It Depends on Faith

When you are at your darkest moment and you open your eyes in the morning and all you see is crushing despair, how strong is your faith?

Friends who are saddled with the unrelenting sadness of failed marriages, family members involved in criminal activity, terminal diagnoses, and watching a mother waste away in hospice are currently experiencing this right now. Maybe you are, too.

In the bleakest of our circumstances, Paul advises us to look to God’s promises to counter-balance the hopelessness that we feel. God’s promises are real. God’s promises are steadfast. God’s promises are eternal.

The promise made to Abraham in the form of a covenant of God’s abiding presence with his descendants is one of the most comforting promises we can rely on in times of trouble. God promises to always be WITH us, having claimed us for himself. This promise is not based on any law, but based solely on God’s faithfulness to his people.

Romans 4 (New Revised Standard Version)

13 For the promise that he would inherit the world did not come to Abraham or to his descendants through the law but through the righteousness of faith. 14 If it is the adherents of the law who are to be the heirs, faith is null and the promise is void. 15 For the law brings wrath; but where there is no law, neither is there violation.

16 For this reason it depends on faith, in order that the promise may rest on grace and be guaranteed to all his descendants, not only to the adherents of the law but also to those who share the faith of Abraham (for he is the father of all of us, 17 as it is written, “I have made you the father of many nations”)—in the presence of the God in whom he believed, who gives life to the dead and calls into existence the things that do not exist.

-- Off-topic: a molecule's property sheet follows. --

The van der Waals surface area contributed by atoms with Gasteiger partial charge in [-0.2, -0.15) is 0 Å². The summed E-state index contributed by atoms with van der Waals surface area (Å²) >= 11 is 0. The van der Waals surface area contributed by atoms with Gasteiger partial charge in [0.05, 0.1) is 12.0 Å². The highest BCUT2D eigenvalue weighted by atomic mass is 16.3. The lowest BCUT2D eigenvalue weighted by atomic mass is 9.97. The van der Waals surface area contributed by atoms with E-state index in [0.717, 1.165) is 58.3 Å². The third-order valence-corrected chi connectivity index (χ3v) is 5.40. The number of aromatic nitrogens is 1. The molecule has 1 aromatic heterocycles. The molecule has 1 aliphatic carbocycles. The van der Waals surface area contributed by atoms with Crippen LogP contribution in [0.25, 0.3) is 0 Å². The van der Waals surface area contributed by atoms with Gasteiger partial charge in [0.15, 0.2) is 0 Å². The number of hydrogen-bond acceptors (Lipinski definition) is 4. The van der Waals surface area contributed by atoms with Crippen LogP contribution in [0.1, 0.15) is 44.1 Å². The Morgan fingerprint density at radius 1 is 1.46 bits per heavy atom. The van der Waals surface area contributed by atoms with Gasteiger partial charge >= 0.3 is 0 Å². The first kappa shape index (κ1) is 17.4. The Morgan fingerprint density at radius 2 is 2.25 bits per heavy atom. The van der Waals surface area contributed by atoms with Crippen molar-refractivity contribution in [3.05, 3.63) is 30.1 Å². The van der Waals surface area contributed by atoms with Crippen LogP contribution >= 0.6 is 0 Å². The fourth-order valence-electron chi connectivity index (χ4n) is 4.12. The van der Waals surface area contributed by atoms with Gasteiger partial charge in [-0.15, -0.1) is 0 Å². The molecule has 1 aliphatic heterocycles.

The promise rests on grace. Hallelujah! It doesn’t rest on performance on our part, it doesn’t rest on the law, but solely on the grace of God. We understand grace to be the unmerited favor of our Lord. You can’t earn it, so you can’t lose it, thanks be to God. God’s grace is guaranteed.

18 Hoping against hope, he believed that he would become “the father of many nations,” according to what was said, “So numerous shall your descendants be.” 19 He did not weaken in faith when he considered his own body, which was already as good as dead (for he was about a hundred years old), or when he considered the barrenness of Sarah’s womb. 

And so we must be like Abraham, and hope against hope. No matter how awful your circumstance is, grace can come in such a way that your head will spin. God often does the unexpected in answer to our fervent prayers and unwavering faith. Even old Abraham and geriatric Sarah conceived a child!

20 No distrust made him waver concerning the promise of God, but he grew strong in his faith as he gave glory to God, 21 being fully convinced that God was able to do what he had promised. 22 Therefore his faith “was reckoned to him as righteousness.” 23 Now the words, “it was reckoned to him,” were written not for his sake alone, 24 but for ours also. It will be reckoned to us who believe in him who raised Jesus our Lord from the dead, 25 who was handed over to death for our trespasses and was raised for our justification.